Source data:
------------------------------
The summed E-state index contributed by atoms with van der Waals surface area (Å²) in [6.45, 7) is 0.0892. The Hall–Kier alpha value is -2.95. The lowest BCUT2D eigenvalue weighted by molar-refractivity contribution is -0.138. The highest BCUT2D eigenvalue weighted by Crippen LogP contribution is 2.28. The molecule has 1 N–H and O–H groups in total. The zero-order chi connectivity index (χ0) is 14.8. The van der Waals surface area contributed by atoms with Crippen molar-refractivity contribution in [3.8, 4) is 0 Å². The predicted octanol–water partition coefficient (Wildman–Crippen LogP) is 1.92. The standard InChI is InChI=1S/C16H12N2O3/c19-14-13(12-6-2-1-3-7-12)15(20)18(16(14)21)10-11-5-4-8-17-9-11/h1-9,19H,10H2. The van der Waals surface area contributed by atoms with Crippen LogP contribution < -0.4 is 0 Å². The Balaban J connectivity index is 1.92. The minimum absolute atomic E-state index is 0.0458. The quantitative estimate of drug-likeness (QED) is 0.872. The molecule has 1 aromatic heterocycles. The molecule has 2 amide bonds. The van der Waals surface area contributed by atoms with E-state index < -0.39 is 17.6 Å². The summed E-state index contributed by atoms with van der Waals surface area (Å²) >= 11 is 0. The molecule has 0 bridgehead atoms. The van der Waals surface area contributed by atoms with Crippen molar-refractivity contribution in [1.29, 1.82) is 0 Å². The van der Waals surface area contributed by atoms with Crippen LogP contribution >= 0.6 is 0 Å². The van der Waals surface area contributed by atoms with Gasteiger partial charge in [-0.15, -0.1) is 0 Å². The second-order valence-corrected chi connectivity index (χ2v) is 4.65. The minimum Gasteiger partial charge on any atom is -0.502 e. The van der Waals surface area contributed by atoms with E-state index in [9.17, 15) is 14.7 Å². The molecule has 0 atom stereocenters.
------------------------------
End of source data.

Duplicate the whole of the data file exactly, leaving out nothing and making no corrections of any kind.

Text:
The summed E-state index contributed by atoms with van der Waals surface area (Å²) in [6.45, 7) is 0.0892. The Hall–Kier alpha value is -2.95. The lowest BCUT2D eigenvalue weighted by molar-refractivity contribution is -0.138. The highest BCUT2D eigenvalue weighted by Crippen LogP contribution is 2.28. The molecule has 1 N–H and O–H groups in total. The zero-order chi connectivity index (χ0) is 14.8. The van der Waals surface area contributed by atoms with Crippen molar-refractivity contribution in [3.8, 4) is 0 Å². The predicted octanol–water partition coefficient (Wildman–Crippen LogP) is 1.92. The standard InChI is InChI=1S/C16H12N2O3/c19-14-13(12-6-2-1-3-7-12)15(20)18(16(14)21)10-11-5-4-8-17-9-11/h1-9,19H,10H2. The van der Waals surface area contributed by atoms with Crippen LogP contribution < -0.4 is 0 Å². The Balaban J connectivity index is 1.92. The minimum absolute atomic E-state index is 0.0458. The quantitative estimate of drug-likeness (QED) is 0.872. The molecule has 1 aromatic heterocycles. The molecule has 2 amide bonds. The van der Waals surface area contributed by atoms with E-state index < -0.39 is 17.6 Å². The summed E-state index contributed by atoms with van der Waals surface area (Å²) >= 11 is 0. The molecule has 0 bridgehead atoms. The van der Waals surface area contributed by atoms with Crippen molar-refractivity contribution in [1.29, 1.82) is 0 Å². The van der Waals surface area contributed by atoms with Crippen LogP contribution >= 0.6 is 0 Å². The van der Waals surface area contributed by atoms with Gasteiger partial charge in [-0.15, -0.1) is 0 Å². The second-order valence-corrected chi connectivity index (χ2v) is 4.65. The minimum Gasteiger partial charge on any atom is -0.502 e. The van der Waals surface area contributed by atoms with E-state index in [9.17, 15) is 14.7 Å². The molecule has 0 atom stereocenters.